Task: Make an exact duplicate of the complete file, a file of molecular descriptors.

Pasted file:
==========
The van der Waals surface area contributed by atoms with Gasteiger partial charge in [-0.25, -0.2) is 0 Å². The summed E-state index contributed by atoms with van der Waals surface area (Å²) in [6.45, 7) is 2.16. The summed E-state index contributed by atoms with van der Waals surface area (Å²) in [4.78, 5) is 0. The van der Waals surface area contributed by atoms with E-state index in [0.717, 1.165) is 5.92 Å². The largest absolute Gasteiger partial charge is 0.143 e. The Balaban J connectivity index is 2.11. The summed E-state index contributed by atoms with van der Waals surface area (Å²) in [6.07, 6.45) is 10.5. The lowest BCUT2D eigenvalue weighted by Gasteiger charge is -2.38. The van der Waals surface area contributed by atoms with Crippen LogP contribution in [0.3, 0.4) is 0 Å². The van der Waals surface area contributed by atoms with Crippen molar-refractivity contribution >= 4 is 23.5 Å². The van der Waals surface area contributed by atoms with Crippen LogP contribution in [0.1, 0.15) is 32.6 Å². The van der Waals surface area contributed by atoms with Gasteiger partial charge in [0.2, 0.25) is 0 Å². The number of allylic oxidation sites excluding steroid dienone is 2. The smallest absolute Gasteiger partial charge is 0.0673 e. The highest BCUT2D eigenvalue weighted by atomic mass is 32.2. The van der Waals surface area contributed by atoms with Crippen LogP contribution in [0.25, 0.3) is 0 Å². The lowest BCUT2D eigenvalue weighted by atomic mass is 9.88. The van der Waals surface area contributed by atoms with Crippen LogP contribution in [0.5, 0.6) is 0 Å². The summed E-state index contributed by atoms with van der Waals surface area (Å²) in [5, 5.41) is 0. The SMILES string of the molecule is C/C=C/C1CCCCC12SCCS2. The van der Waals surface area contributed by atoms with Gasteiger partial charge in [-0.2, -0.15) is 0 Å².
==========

The van der Waals surface area contributed by atoms with Gasteiger partial charge in [-0.25, -0.2) is 0 Å². The summed E-state index contributed by atoms with van der Waals surface area (Å²) in [6.45, 7) is 2.16. The summed E-state index contributed by atoms with van der Waals surface area (Å²) in [4.78, 5) is 0. The van der Waals surface area contributed by atoms with E-state index in [0.717, 1.165) is 5.92 Å². The largest absolute Gasteiger partial charge is 0.143 e. The Balaban J connectivity index is 2.11. The summed E-state index contributed by atoms with van der Waals surface area (Å²) in [6.07, 6.45) is 10.5. The lowest BCUT2D eigenvalue weighted by Gasteiger charge is -2.38. The van der Waals surface area contributed by atoms with Crippen LogP contribution in [0.3, 0.4) is 0 Å². The van der Waals surface area contributed by atoms with Crippen molar-refractivity contribution >= 4 is 23.5 Å². The van der Waals surface area contributed by atoms with Crippen LogP contribution in [0.1, 0.15) is 32.6 Å². The van der Waals surface area contributed by atoms with Gasteiger partial charge in [0.2, 0.25) is 0 Å². The number of allylic oxidation sites excluding steroid dienone is 2. The smallest absolute Gasteiger partial charge is 0.0673 e. The highest BCUT2D eigenvalue weighted by atomic mass is 32.2. The van der Waals surface area contributed by atoms with Crippen LogP contribution in [0.25, 0.3) is 0 Å². The lowest BCUT2D eigenvalue weighted by atomic mass is 9.88. The van der Waals surface area contributed by atoms with Crippen LogP contribution in [0.5, 0.6) is 0 Å². The summed E-state index contributed by atoms with van der Waals surface area (Å²) in [5, 5.41) is 0. The SMILES string of the molecule is C/C=C/C1CCCCC12SCCS2. The van der Waals surface area contributed by atoms with Gasteiger partial charge in [-0.2, -0.15) is 0 Å².